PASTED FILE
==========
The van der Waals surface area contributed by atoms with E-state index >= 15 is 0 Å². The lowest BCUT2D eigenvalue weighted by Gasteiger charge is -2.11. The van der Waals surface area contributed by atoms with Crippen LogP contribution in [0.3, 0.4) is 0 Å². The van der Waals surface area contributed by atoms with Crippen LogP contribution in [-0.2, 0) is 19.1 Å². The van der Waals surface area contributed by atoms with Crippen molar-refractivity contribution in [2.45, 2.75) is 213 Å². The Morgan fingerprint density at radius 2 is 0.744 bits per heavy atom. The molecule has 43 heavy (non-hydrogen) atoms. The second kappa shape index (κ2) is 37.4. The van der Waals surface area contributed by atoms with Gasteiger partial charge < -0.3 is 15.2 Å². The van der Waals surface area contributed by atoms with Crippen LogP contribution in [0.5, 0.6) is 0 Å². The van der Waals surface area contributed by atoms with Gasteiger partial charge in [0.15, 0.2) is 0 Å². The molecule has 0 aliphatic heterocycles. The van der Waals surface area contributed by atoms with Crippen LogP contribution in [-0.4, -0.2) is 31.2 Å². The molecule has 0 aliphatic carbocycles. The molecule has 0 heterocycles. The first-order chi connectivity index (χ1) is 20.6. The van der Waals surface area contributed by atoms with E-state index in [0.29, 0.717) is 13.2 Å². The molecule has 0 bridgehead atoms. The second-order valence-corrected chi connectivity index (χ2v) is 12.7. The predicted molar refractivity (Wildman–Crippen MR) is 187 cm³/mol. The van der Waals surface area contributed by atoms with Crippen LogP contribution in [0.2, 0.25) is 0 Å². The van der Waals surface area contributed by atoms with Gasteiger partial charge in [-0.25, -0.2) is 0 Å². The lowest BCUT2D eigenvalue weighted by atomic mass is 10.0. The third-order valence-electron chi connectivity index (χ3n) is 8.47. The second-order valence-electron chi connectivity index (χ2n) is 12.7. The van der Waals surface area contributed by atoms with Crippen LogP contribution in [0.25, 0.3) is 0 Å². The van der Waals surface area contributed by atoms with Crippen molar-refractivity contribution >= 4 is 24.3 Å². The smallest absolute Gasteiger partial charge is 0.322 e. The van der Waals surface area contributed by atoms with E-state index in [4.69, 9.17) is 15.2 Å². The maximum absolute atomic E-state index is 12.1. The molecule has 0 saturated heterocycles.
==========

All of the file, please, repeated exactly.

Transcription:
The van der Waals surface area contributed by atoms with E-state index >= 15 is 0 Å². The lowest BCUT2D eigenvalue weighted by Gasteiger charge is -2.11. The van der Waals surface area contributed by atoms with Crippen LogP contribution in [0.3, 0.4) is 0 Å². The van der Waals surface area contributed by atoms with Crippen LogP contribution in [-0.2, 0) is 19.1 Å². The van der Waals surface area contributed by atoms with Crippen molar-refractivity contribution in [2.45, 2.75) is 213 Å². The Morgan fingerprint density at radius 2 is 0.744 bits per heavy atom. The molecule has 43 heavy (non-hydrogen) atoms. The second kappa shape index (κ2) is 37.4. The van der Waals surface area contributed by atoms with Gasteiger partial charge < -0.3 is 15.2 Å². The van der Waals surface area contributed by atoms with Crippen LogP contribution in [0.5, 0.6) is 0 Å². The van der Waals surface area contributed by atoms with Gasteiger partial charge in [0.15, 0.2) is 0 Å². The molecule has 0 aliphatic heterocycles. The van der Waals surface area contributed by atoms with Crippen LogP contribution in [-0.4, -0.2) is 31.2 Å². The molecule has 0 aliphatic carbocycles. The molecule has 0 heterocycles. The first-order chi connectivity index (χ1) is 20.6. The van der Waals surface area contributed by atoms with E-state index in [0.29, 0.717) is 13.2 Å². The molecule has 0 bridgehead atoms. The second-order valence-corrected chi connectivity index (χ2v) is 12.7. The predicted molar refractivity (Wildman–Crippen MR) is 187 cm³/mol. The van der Waals surface area contributed by atoms with Crippen LogP contribution in [0.2, 0.25) is 0 Å². The van der Waals surface area contributed by atoms with Gasteiger partial charge in [-0.25, -0.2) is 0 Å². The lowest BCUT2D eigenvalue weighted by atomic mass is 10.0. The third-order valence-electron chi connectivity index (χ3n) is 8.47. The second-order valence-electron chi connectivity index (χ2n) is 12.7. The van der Waals surface area contributed by atoms with Crippen LogP contribution in [0.25, 0.3) is 0 Å². The van der Waals surface area contributed by atoms with Crippen molar-refractivity contribution >= 4 is 24.3 Å². The smallest absolute Gasteiger partial charge is 0.322 e. The van der Waals surface area contributed by atoms with E-state index in [4.69, 9.17) is 15.2 Å². The maximum absolute atomic E-state index is 12.1. The molecule has 0 saturated heterocycles.